Wednesday, June 23, 2010

James Agee

Here is a clip from the Jan. 9, 2006 issue of The New Yorker. It's about two fictional works by James Agee, better known from his film criticism and his book about Southern sharecroppers, Let Us Know Praise Famous Men.

I post it here because I found it an interesting interpretation of the works.

Again, I forgot to note the author of the article. I apologize for that.

In "The Morning Watch," an autobiographical novella of 1951, a 12-year-old boarding-school boy, asleep in the early morning of Good Friday, dreams that he is Jesus about to be betrayed by his disciples. He awakes, and hears not Peter and Judas but sleepy boys cursing all around him. He goes to chapel and there, on his knees, relieves the previous months of religious crisis, during which he tormented himself over masturbation, only to realized that, at that moment, his back and thighs hurting as he kneels, he is committing the sin of imitating the suffering of Jesus. He leaves chapel with his friends and, as they go skinny-dipping at dawn, steals a look at their genitals; then, at the side of the pond, he kills a snake that may be poisonous and feeds it to the school's hogs. The mood swings back and forth between guilty devotion to Jesus and excited apprehension of the physical world. As the school enters Easter weekend, and Chirst's resurrection approaches, the boy eases into his sexual future.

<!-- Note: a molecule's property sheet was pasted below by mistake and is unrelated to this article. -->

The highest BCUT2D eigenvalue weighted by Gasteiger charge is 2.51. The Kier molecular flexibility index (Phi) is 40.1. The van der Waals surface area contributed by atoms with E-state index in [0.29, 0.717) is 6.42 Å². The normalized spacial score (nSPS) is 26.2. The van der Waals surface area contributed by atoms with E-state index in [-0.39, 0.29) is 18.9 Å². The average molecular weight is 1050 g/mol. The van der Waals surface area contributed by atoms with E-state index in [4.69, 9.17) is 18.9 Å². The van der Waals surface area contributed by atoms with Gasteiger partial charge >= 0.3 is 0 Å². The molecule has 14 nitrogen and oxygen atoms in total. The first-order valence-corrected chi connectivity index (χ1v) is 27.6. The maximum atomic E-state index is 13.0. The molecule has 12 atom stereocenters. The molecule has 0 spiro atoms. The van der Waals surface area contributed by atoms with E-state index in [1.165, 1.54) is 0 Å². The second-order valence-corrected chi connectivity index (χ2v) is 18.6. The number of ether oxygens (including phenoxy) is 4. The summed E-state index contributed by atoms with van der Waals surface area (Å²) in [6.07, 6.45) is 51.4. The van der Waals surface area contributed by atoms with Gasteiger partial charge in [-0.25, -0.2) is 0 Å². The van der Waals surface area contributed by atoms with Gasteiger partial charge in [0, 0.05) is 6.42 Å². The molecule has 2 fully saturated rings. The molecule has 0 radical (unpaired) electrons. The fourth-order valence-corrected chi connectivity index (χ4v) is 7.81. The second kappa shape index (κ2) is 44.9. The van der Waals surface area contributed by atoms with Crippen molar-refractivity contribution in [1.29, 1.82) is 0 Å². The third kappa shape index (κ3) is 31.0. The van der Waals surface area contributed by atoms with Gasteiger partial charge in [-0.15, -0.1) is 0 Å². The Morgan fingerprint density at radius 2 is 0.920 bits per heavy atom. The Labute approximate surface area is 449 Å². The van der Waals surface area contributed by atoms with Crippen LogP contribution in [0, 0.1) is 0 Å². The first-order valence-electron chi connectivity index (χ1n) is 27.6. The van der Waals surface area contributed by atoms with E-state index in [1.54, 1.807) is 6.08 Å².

In Agee's autobiographical novel "A Death in the Family," which he was working on when he died and which was published in 1957, he goes back further into his youth, to when he was six, in Knoxville (Tennessee -- my note), and his young father was killed in a freak automobile accident. The tense alternation of reverence and self-assertion. is similar to the rhythm of "The Morning Watch." The family, which has heard the news of the death, gathers and talks into the night with the strange exhilaration and that accompanies catastrophe. A debate forms between the religious, who see the death as having a mysterious purpose that God will not divulge, and the skeptics, who think that it happened by chance and is without meaning. The boy, Rufus (Agee's childhood name), is finally told of the accident, and, to our surprise, feels very little except for a sense of his own importance.; "My daddy got killed," he tells strangers and schoolmates on the street. Later, shown the corpse in a funeral parlor, he "looked toward his father's face and, seeing the blue-dented chin thrust upward, and the way the flesh was sunken behind the bones of the jaw, first recognized in its specific weight the word, dead." For long stretches, as Agee evokes first the comforts of childhood and then its loneliness and bewilderment, the novels reaches a pitch of tenderness that comes within hailing distance of what Joyce achieved in the early pages of "A Portrait of the Artist as a Young Man."

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